Reprinted with the kind permission of Life Extension
March 08 2017. The results of a meta-analysis that appeared in the March 2017 issue of the Asia Pacific Journal of Clinical Nutrition
reveal a reduction in the risk of lung cancer
in association with increased vitamin E intake.
For their analysis, researchers at Zhengzhou University in China selected nine articles reporting 11 studies that involved a total of 435,532 participants and 4,164 cases of lung cancer. Follow-up periods ranged from 4 to 20 years.
Subjects who had a higher intake of vitamin E had a 16% lower risk of developing lung cancer than those whose intake was categorized as lower. For each 2 milligram per day increase in vitamin E, there was a 5% lower lung cancer risk among the men and women in the meta-analysis.
In their discussion of the findings, the authors note that vitamin E is a powerful lipid-soluble antioxidant that could reduce lung cancer risk by decreasing oxidative stress. The vitamin also has an anti-inflammatory property that helps protect cells and their genetic material. Additionally, the vitamin’s ability to downregulate the nuclear factor kappa-beta signaling pathway (thereby decreasing cancer cell proliferation), to reduce nitrite and to inhibit nitrosamide and nitrosamine production could help prevent the initiation of cancer.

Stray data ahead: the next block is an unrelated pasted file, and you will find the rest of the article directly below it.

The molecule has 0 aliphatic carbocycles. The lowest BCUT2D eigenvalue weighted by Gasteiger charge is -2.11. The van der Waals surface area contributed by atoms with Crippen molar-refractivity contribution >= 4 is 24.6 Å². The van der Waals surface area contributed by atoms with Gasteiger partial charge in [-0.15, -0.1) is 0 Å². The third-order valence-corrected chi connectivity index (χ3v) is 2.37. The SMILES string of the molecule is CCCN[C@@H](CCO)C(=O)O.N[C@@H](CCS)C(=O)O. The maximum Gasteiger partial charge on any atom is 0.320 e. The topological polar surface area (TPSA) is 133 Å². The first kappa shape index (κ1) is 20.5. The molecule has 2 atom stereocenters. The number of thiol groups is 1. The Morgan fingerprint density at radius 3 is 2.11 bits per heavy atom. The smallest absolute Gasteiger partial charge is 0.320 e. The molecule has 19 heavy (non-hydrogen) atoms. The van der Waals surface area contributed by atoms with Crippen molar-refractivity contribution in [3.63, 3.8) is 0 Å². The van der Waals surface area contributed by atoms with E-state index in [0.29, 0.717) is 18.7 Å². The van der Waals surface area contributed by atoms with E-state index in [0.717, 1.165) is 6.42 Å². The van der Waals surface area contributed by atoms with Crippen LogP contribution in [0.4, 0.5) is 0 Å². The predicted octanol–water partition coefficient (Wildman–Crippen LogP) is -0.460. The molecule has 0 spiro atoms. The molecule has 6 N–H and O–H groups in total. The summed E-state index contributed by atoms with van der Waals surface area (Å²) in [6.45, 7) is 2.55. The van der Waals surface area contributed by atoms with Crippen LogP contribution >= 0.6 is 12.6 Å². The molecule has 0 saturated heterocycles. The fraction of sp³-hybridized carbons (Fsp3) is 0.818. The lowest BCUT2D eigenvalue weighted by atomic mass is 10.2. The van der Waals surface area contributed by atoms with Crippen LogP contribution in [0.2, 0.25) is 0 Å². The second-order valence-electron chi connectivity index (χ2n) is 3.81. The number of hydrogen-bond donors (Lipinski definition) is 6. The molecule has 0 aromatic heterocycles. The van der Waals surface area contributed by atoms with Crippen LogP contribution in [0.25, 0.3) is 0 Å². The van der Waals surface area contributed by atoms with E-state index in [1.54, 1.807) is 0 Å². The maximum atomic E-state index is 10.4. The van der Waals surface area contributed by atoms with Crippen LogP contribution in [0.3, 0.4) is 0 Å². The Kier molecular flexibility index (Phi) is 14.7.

“This study is the first meta-analysis of the dose-response relationship between dietary vitamin E intake and the risk of lung cancer,” authors Yong-Jian Zhu, MD, and colleagues announce. “Our results indicated that dietary vitamin E intake was significantly associated with a reduced risk of lung cancer.”
“It should be noted that the findings need to be confirmed further by larger prospective studies,” they conclude.